Oh No Type Co’s latest font Casserole is an ornate tribute to family and food
“We executed this project in a way that feels really true to us, and I like how it sits in our library as something that's new and doesn't overlap with anything else.”
- Daniel Milroy Maher
- 16 May 2023
“I think I always approach type thinking of the different possible parameters,” says Oh No Type founder James Edmondson. “For instance, what do the stroke endings look like? How wide is it? How heavy is it? It’s all part of this method of looking at type that I learned from my teacher Erik van Blokland when I was studying on the Type Media programme at the Royal Academy of Art, The Hague (KABK).”
After graduating, James became interested in typefaces “that you couldn’t quite achieve using just a list of seven or eight parameters”. This interest led him to experiment with several ornate typefaces in the context of a poster series for American funk band Vulfpeck, because he felt that they fell under this description. “It would be very difficult to just write a text description of any of them, then have someone take that text description and execute it and arrive at the same place from which it originated,” he explains.
One of these typefaces was Davida Bold, a very popular font from 1965 created by the American designer Louis Minott. James was particularly taken with Davida and decided to use it as reference point for the foundry’s eventual font Casserole, which was released earlier this year. The process of creating Casserole was a gradual one, but James says this slower pace of production felt more natural to him: “I always get pissed off when type designers say, ‘Oh, this typeface took 10 years to draw’, because of course most of that time was spent working on other projects. If I was just working on Casserole, it probably could have been done in a summer, but that's not a very realistic way of working.”
In the five years that span its humble beginnings as a piece of lettering in the poster series, to its finished state as a fully functioning font, James painstakingly created six different styles that, rather than seeking to “revive” Davida, distilled its essence in various ways. Across the Classic, Sans, Flare, Script, Blackletter and Lombardic styles of which it is composed, there is a cohesive expression, and yet each style feels distinct and unique. James explains that this balance took a while to master, but the end result was worth it. “Whenever you're doing a typeface that doesn't rely on interpolation to generate intermediate styles, you never want to take the lazy way out and just copy and paste everything, or assume that the answer that's right for one style is going to be right for another style. The best thing to do is to really look at it as its own set of problems, and oftentimes that means the answer involves a new solution drawn from scratch.”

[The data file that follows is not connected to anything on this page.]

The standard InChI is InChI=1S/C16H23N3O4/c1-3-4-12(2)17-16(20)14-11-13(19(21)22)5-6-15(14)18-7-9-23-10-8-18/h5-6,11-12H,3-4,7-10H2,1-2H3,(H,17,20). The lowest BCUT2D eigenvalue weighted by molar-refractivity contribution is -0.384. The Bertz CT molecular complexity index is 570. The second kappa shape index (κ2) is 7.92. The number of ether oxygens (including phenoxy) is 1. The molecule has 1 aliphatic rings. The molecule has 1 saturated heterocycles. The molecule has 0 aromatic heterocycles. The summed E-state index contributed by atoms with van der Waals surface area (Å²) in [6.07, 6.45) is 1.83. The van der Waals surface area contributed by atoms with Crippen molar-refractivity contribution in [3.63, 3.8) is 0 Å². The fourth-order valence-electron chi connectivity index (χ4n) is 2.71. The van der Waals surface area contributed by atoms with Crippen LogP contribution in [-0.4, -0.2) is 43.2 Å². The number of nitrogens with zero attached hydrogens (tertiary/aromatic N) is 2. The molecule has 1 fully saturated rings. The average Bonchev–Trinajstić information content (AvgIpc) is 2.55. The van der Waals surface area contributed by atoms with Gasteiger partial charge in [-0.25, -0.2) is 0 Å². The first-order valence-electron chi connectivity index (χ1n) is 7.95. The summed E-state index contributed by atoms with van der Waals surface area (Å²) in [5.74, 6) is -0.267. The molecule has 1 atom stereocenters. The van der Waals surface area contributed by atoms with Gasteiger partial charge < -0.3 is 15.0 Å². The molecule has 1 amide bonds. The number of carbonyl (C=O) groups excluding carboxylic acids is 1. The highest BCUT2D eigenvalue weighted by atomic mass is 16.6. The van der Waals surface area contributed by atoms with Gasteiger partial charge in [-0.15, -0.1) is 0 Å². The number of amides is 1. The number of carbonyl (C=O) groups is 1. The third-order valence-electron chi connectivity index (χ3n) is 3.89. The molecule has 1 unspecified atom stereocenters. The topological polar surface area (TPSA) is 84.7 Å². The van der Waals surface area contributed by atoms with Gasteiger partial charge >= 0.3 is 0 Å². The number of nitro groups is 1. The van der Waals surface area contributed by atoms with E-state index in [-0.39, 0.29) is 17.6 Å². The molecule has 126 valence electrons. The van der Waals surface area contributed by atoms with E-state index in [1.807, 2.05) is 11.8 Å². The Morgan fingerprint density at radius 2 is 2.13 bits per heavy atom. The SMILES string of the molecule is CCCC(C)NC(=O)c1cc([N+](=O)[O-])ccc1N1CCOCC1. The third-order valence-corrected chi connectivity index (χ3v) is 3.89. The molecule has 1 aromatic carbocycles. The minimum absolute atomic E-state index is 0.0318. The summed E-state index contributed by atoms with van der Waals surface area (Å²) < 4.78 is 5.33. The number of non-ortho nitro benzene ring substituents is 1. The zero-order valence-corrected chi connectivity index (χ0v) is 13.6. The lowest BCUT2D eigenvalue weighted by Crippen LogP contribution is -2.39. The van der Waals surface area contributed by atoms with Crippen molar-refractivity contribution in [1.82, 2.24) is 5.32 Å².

As such, the making of Casserole was a very labour intensive one. However, what lies behind the more technical considerations are personal themes of family and food. Louis Minott, the creator of Davida, was one of six brothers, and so too is James, and he describes his siblings as all being very different from one another. Equally, Casserole has six styles, each of which could be considered a brother, if you will, within the wider font family. Each of these “brothers” are bound together by this association yet each one is unique in its own way.
These were James’ thoughts as he worked on Casserole, a font originally named after its intended use case (he thought it would do well in a food packaging environment). It began life as a font thematically tied to ideas of flavour and spice, and eventually grew to also encompass notions of family and union. “This parallel honestly dawned on me way late in the process, kind of as we were wrapping everything up,” recalls James. “But whenever a really simple idea hits me like that, I just kind of know I have to then go into that direction.”
Oh No Type Co: Casserole (Copyright © Oh No Type Co, 2023)
About the Author
Daniel joined It’s Nice That as an editorial assistant in February 2019 and continues to work with us on a freelance basis. He graduated from Kingston University with a degree in Journalism in 2015. He is also co-founder and editor of SWIM, an annual art and photography publication.